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Harle: Terror and Magnificence / Harle, Costello, Leonard


Release Date: 05/13/1997 
Label:  Argo   Catalog #: 452605   Spars Code: n/a 
Composer:  John Harle
Performer:  John HarleJohn Harle BandElvis CostelloMitch Dalton,   ... 
Number of Discs: 1 
Recorded in: Stereo 
Length: 1 Hours 13 Mins. 

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This CD is reissued by ArkivMusic.

Notes and Editorial Reviews

John Harle's saxophone playing is what provides the thread which runs through the whole album, and no one who has heard him before will need to be told what fine, alluring silk that can be made of.

"The double-think of the medieval mind" is John Harle's definition of "Terror and Magnificence", the title he gives to this album pulling together some of the strands of his recent projects as composer and saxophonist. The clearest medievalisms are in the album's two most substantial and ambitious pieces. The title-track, a 20-minute meditation on a text by Machaut, originated in an improvisation Harle recorded in Christchurch, Spitalfields, for BBC 2's programme The Score. Machaut's words, says Harle,
Read more "mirrored the gut feeling" he experienced in the church, and are spoken by an actor over an ever-changing, essentially unmelodic accompaniment from saxophones, keyboards, percussion and an appropriately medieval-sounding chant choir. Although Harle cannot resist illustrating certain individual words such as "cantus", "estampie" and "hoquet" fin a manner irresistibly reminiscent of Mike Oldfield's Tubular Bells), his approach is mainly one of broad atmospherics; the section depicting the terrified anguish of the sinner is fearsomely effective, and the piece ends in an exhilarating wash of multitracked saxophones (40, according to the programme-notes). Rosie-Blood is a more active piece, based as it is on Pêrotin's four-part organum Sederunt principes. Harle does not alter it much; countertenor William Purefoy sings one part while a male choir chants the drone-like lower line, eventually to be joined by discreet saxophones on the remaining parts. Nothing is really added in the way of melodic material, but a lightly varied accompaniment is stirred in, ranging from driving drums to throbbing bass clarinet.

Rosie-Blood first saw light of day as The Prince's Verdict at the 1995 South Bank Meltdown Festival, and it is that event's co-ordinator, Elvis Costello, who turns up to sing Mistress Mine, three songs Harle composed in 1994 for a production of Twelfth Night. Despite a squealing saxophone prelude they are pretty gentle stuff; Costello — close-miked and with plenty of vibrato—is a touching presence who manages to instil the music with a truly haunting English melancholy. Also memorable is Sarah Leonard's boyish, occasionally stratospheric contribution to The Three Ravens, another song-cycle, this time to traditional English texts. As in the Shakespeare settings, the actual melodic material here is somewhat stilted, but helped out by resourceful accompaniments from members of Harle's band. In the end, though, it is Harle's own saxophone playing which does most to keep everything afloat, and in so doing provides the thread which runs through the whole album. And no one who has heard him before will need to be told what fine, alluring silk that can be made of.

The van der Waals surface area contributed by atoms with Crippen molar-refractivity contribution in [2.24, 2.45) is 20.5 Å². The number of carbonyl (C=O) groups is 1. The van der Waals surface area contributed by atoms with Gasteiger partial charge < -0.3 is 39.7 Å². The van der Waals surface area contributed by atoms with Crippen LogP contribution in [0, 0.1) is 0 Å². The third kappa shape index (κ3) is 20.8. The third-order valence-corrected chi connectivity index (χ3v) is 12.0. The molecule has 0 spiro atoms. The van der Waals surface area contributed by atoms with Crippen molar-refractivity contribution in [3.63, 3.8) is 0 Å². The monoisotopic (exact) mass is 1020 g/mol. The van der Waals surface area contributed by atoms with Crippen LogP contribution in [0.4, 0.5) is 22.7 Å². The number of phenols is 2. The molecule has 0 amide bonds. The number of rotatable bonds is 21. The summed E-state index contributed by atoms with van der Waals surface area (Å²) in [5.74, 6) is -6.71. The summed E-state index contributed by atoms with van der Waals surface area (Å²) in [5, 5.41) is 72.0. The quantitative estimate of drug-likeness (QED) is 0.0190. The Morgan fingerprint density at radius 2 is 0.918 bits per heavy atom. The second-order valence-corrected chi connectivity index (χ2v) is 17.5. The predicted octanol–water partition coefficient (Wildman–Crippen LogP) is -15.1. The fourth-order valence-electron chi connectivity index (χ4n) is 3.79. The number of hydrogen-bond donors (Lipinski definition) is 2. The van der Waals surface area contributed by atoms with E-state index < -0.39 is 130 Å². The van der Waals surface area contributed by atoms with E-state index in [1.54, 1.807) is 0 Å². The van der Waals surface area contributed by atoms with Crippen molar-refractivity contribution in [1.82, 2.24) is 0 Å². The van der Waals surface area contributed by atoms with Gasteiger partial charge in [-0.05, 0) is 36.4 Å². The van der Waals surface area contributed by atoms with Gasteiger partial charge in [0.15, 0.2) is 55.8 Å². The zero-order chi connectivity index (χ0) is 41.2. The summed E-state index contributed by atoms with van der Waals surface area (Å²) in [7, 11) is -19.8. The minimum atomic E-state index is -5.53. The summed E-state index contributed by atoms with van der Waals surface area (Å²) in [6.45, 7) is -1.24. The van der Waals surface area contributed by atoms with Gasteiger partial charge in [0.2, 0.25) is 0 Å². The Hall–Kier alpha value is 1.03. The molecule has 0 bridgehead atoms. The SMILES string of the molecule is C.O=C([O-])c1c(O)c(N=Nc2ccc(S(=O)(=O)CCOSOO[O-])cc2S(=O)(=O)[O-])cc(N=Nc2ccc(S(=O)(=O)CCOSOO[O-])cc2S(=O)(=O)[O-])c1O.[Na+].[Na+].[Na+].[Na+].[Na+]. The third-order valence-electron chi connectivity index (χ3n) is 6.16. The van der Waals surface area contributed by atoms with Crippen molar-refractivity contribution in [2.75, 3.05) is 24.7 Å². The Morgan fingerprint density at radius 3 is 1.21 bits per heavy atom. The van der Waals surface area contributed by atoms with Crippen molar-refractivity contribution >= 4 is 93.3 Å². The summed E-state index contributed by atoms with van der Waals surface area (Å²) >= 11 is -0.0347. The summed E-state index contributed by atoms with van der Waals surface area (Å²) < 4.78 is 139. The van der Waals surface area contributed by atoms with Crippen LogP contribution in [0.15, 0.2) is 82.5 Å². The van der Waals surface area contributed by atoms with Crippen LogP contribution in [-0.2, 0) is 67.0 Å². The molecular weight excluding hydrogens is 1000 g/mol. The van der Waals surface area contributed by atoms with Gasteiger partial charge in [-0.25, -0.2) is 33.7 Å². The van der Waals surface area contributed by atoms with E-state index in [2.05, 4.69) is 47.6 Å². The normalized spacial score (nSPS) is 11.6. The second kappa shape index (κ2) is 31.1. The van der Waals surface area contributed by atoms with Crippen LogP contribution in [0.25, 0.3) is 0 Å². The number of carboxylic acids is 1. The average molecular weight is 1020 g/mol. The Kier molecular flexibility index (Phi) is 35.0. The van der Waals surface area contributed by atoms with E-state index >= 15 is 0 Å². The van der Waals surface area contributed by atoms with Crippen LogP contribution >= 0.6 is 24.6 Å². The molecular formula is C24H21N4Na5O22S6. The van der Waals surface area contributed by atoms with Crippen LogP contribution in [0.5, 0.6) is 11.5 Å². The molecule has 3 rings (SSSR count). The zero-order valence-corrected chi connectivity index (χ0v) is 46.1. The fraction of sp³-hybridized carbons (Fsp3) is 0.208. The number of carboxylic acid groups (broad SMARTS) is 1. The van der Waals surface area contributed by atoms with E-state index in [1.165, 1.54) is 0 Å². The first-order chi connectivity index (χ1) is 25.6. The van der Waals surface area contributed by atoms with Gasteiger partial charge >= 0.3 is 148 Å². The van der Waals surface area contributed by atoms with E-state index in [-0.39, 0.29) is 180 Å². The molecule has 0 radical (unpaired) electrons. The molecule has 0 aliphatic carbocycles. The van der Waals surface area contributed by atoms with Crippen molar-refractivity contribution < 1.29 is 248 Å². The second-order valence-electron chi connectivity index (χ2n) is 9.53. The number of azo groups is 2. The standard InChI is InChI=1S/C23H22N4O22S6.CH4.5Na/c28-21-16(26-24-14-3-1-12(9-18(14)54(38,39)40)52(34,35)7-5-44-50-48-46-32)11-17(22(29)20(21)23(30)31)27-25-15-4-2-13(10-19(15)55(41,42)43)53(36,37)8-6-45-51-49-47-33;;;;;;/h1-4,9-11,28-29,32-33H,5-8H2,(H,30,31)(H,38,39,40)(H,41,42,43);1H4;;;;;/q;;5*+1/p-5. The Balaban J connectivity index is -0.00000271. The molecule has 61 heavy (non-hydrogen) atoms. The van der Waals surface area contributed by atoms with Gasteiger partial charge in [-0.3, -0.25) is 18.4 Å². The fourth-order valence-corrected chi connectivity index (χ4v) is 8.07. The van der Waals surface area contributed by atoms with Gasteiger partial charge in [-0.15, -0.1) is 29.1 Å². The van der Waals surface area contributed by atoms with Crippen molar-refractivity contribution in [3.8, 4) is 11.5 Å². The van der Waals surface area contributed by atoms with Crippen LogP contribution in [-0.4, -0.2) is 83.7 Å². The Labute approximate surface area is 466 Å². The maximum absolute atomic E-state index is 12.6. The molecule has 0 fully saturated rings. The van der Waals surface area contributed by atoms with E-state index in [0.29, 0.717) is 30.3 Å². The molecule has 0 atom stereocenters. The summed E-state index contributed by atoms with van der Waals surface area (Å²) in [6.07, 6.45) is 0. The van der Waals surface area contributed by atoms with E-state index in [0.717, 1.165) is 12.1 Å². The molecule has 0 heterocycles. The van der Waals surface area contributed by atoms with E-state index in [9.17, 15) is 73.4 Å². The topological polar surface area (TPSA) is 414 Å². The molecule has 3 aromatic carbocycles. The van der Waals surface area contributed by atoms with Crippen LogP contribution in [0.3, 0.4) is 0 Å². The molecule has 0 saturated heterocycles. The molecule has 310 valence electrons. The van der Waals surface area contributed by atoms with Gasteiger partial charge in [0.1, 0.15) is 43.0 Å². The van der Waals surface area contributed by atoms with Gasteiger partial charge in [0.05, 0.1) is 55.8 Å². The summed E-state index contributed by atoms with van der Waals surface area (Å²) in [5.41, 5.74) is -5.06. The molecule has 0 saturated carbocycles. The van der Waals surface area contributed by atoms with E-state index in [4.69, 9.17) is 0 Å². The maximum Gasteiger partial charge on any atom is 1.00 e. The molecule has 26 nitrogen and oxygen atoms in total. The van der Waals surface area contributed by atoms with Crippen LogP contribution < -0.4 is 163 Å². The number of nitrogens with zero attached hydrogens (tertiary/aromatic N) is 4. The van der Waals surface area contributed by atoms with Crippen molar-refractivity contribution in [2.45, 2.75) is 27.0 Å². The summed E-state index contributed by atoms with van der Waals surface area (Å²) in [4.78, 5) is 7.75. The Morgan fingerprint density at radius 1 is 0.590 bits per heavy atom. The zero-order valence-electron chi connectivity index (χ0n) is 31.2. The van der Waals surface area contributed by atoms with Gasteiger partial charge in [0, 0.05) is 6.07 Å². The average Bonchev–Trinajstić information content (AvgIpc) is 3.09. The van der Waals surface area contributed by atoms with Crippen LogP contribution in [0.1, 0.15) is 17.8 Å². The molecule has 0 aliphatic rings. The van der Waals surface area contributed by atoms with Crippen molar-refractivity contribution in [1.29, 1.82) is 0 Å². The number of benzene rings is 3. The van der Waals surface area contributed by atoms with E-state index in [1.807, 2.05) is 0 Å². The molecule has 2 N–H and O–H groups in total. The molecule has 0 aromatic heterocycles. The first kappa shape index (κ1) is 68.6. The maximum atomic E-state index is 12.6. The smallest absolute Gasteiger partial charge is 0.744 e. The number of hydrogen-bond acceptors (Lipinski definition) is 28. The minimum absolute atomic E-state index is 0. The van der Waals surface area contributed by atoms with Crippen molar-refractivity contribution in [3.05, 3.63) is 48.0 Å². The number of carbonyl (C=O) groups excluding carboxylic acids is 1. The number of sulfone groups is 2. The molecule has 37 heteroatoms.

-- Gramophone [11/1996]
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Works on This Recording

1.
Mistress Mine by John Harle
Performer:  John Harle (Keyboards), John Harle Band (Double Bass), Elvis Costello (Vocal),
Mitch Dalton (Guitar), John Harle (Saxophone), Steve Lodder (Keyboards)
2.
Terror and Magnificence by John Harle
Performer:  John Harle (Keyboards), John Harle Band (Double Bass), Elvis Costello (Vocal),
Mitch Dalton (Guitar), John Harle (Saxophone), Steve Lodder (Keyboards)
3.
The Three Ravens by John Harle
Performer:  John Harle (Keyboards), John Harle Band (Double Bass), Elvis Costello (Vocal),
Mitch Dalton (Guitar), John Harle (Saxophone), Steve Lodder (Keyboards)
4.
Hunting the Hare by John Harle
Performer:  John Harle (Keyboards), John Harle Band (Double Bass), Elvis Costello (Vocal),
Mitch Dalton (Guitar), John Harle (Saxophone), Steve Lodder (Keyboards)
5.
Rosie-Blood (Sederunt) by John Harle
Performer:  John Harle (Keyboards), John Harle Band (Double Bass), Elvis Costello (Vocal),
Mitch Dalton (Guitar), John Harle (Saxophone), Steve Lodder (Keyboards)

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